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The Ultimate Diabetic Cookbook Review

por Nishish Sandy (2018-10-30)


The real cause lies in a radical change that took place in our food The Ultimate Diabetic Cookbook supply in the early 1900's. This major change was the introduction of hydrogenated vegetable oils to replace oils and fats derived from animals and natural vegetable oils like flaxseed oil. Shortening replaced lard. Margarine replaced real butter. Cooking oils for frying in large part became hydrogenated vegetable oil that stayed liquid at room temperature. Hydrogenation creates trans fat!

Like many things in life, the change to hydrogenated oil was profit-driven. I want to emphasize that companies were not originally trying to create a healthier food substitute when they introduced shortening and margarine, as many people who don't know the history assume. In fact, there was a raging debate over the safety of hydrogenated oils during the 1920's and 1930's. People were very slow to accept the new chemically altered oils. In fact, Procter and Gamble was so desperate at one point to get consumers to accept Crisco, they were giving away 2 1/2 gallon containers of it. Even when it was free, people were reluctant to take it.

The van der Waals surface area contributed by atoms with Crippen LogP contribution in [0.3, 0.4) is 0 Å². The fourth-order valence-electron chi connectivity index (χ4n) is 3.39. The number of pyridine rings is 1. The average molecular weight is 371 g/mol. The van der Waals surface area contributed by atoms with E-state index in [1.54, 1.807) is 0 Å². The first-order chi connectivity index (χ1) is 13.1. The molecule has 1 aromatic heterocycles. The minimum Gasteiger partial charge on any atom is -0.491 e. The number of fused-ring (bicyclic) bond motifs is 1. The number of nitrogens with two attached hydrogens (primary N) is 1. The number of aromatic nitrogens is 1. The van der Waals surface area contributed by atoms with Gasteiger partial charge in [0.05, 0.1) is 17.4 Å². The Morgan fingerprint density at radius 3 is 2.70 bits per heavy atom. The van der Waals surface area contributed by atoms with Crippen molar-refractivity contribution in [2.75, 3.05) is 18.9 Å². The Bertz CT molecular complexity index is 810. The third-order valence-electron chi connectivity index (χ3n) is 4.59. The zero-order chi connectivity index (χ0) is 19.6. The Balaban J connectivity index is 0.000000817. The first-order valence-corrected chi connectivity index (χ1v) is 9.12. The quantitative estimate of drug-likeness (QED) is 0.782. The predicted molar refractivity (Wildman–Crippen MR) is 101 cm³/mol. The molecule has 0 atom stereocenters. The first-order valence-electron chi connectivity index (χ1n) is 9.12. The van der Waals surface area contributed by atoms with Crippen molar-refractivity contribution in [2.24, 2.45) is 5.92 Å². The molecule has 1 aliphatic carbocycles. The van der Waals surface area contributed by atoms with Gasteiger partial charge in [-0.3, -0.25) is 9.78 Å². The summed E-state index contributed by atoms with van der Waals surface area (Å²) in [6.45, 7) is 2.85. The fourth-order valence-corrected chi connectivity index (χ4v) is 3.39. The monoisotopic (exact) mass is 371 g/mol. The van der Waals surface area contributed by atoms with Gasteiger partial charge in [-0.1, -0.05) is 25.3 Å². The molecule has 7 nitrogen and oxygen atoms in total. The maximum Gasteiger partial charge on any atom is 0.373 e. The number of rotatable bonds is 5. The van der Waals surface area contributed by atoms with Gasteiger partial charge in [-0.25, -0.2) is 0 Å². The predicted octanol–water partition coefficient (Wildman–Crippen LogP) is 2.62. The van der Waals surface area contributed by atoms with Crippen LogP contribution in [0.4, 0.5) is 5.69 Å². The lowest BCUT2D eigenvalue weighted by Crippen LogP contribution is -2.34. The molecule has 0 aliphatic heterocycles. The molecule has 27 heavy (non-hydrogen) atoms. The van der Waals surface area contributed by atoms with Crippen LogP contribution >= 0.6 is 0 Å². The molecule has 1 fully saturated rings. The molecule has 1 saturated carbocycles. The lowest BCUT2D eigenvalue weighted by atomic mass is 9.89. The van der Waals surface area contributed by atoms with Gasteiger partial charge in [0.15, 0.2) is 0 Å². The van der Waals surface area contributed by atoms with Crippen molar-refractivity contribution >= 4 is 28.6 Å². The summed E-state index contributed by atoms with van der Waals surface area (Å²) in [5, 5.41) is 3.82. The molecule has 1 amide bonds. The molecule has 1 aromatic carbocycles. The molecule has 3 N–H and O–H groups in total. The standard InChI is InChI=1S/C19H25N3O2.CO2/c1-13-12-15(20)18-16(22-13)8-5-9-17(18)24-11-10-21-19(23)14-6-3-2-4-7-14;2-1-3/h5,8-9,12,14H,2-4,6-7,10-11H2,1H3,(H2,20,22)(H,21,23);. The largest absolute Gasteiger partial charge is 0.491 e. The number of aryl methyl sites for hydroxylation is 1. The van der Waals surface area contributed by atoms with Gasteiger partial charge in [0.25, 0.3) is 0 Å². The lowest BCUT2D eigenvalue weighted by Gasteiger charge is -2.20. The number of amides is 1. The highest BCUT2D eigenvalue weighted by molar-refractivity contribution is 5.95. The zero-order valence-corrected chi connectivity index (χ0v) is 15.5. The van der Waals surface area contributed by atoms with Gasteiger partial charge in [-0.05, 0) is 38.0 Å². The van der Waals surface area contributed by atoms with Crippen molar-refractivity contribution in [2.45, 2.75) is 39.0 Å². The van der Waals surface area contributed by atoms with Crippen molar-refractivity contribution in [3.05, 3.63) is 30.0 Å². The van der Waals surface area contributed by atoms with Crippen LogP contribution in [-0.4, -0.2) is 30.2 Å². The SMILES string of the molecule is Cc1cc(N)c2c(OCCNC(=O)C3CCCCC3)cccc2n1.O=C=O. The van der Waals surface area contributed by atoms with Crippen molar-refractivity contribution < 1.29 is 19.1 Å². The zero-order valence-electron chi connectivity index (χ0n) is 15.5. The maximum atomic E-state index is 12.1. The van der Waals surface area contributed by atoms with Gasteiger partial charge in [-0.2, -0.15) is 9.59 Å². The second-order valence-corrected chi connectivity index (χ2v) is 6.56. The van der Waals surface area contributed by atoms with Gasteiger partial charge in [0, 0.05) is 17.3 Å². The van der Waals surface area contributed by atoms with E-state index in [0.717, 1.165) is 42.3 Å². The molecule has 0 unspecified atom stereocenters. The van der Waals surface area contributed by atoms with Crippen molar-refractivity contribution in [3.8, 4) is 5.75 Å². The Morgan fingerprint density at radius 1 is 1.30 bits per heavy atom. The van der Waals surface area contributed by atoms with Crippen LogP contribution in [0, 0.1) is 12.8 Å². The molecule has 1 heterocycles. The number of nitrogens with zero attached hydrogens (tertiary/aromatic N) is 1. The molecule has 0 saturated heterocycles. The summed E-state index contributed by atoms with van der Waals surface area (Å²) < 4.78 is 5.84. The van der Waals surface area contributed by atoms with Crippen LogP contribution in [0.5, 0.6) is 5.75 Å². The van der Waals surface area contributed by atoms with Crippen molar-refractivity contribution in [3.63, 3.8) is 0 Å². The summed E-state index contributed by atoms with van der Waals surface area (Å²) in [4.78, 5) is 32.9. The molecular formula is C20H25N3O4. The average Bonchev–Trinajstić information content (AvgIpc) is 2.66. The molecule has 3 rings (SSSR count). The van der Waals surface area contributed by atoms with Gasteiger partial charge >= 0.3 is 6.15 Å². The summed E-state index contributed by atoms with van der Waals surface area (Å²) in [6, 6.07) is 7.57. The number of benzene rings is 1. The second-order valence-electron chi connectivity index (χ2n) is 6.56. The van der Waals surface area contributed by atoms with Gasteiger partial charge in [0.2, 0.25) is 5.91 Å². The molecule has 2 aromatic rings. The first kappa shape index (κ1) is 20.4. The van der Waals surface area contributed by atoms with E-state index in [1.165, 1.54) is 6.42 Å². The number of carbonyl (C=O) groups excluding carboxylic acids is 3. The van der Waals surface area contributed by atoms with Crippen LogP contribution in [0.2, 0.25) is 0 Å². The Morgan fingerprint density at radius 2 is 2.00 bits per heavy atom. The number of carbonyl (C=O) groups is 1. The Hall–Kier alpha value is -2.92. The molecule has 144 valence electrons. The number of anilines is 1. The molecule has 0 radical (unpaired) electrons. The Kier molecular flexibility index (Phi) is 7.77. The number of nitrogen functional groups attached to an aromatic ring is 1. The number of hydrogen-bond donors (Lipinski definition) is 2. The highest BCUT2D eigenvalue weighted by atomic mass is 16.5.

If it hadn't been for the Great Depression and then World War 2, consumers may never have accepted hydrogenated oils. The depression hit people so hard it made people do things they wouldn't normally do. Hydrogenated oils like margarine and Crisco were significantly cheaper than real butter and pig lard. The low price helped finally win over people.

When Americans got involved in World War 2, certain food items were rationed at home because they were needed for the troops overseas putting their lives on the line. Americans were asked to be patriotic and take rationing in stride. Butter was strictly rationed and it was during this time that margarine finally became widely accepted.



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